What is canned pumpkin?
Canned pumpkin recommended by veterinarians is nothing more than pumpkin that has been pureed. It is a source of fiber that is low in fat and cholesterol. When purchasing canned pumpkin at the grocery store it is important to read the label carefully. Pie filling canned pumpkin has added ingredients such as sugar, fat, and various seasonings. It is the pure pumpkin product that veterinarians recommend.
How can pumpkin help?
Canned pumpkin can provide a number of health benefits based primarily on its fiber content. Be forewarned that canned pumpkin is mostly water, to the tune of approximately 90%. This means that the content of fiber (not nearly as much as is found in Metamucil).
Pumpkin isn’t a be-all and end-all remedy for cats and dogs with gastrointestinal issues, but it is a reasonably harmless thing to try. If this has you thinking, “Hmm, maybe I’ll give canned pumpkin a try,” I urge you to consult with your veterinarian before doing so. In some cases, added fiber could cause more harm than good. All this being said, canned pumpkin does seem to make a significant difference for some animals in the following ways:
  • Diarrhea: Fiber can act as a sponge that absorbs excess water within the gastrointestinal tract. Diarrhea has a myriad of causes, and added dietary fiber can benefit some of them.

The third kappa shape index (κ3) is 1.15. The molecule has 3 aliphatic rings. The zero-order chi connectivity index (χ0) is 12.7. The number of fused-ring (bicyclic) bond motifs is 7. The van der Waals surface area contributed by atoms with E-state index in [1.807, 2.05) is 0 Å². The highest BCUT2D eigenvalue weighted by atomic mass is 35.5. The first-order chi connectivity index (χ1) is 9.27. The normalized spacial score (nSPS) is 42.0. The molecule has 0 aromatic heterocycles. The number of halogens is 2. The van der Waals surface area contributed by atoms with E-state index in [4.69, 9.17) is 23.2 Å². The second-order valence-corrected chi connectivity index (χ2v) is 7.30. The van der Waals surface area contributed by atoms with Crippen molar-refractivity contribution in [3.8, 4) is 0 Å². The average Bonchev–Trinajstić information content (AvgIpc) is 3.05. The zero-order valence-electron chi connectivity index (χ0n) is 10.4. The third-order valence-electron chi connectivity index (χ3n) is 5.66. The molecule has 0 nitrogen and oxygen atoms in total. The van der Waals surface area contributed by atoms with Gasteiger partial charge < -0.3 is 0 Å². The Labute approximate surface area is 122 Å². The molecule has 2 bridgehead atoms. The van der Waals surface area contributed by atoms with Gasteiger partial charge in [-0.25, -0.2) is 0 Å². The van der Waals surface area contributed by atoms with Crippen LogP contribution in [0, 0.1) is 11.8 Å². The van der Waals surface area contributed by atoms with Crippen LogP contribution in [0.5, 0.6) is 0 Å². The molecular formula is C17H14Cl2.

• Constipation: When there isn’t excess water in the gastrointestinal tract, fiber can help draw in water and ease stool passage. Fiber can also create bulk within the colon that helps alleviate constipation for some animals.
  • Weight loss: Pumpkin provides a relatively low calorie way to give an animal the sense of a full stomach. This can make the reduction of overall food quantity more tolerable for the dieting animal.
·         Hairballs: Canned pumpkin can benefit some cats who suffer from hairballs. The fiber content helps move things along within the gastrointestinal tract. Be reminded that, only rarely are hairballs the true cause of vomiting in kitties.
How much pumpkin should you feed?
The amount of canned pumpkin needed to provide benefit will vary from pet to pet. For example, a Chihuahua may require only a teaspoon per meal whereas a half cup may be required for a Great Dane. As with any dietary additive, it’s best to start small and then work your way up to the appropriate amount. Some animals, particularly those of the feline persuasion, don’t much care for this different tasting orange substance in their food bowl- another reason to begin with only a small amount that is more readily disguised.
If you are feeding your pet only a small amount of pumpkin daily, you may not use an entire can before it spoils. Consider placing the pumpkin in ice cube trays and freezing. Blocks can then be thawed as needed.
Questions for your veterinarian
·         Might my pet benefit from the addition of canned pumpkin?
·         How much canned pumpkin should I feed and how frequently?
·        What should I be watching for once the pumpkin is started?
Do you feed your pets canned pumpkin and have you found it beneficial?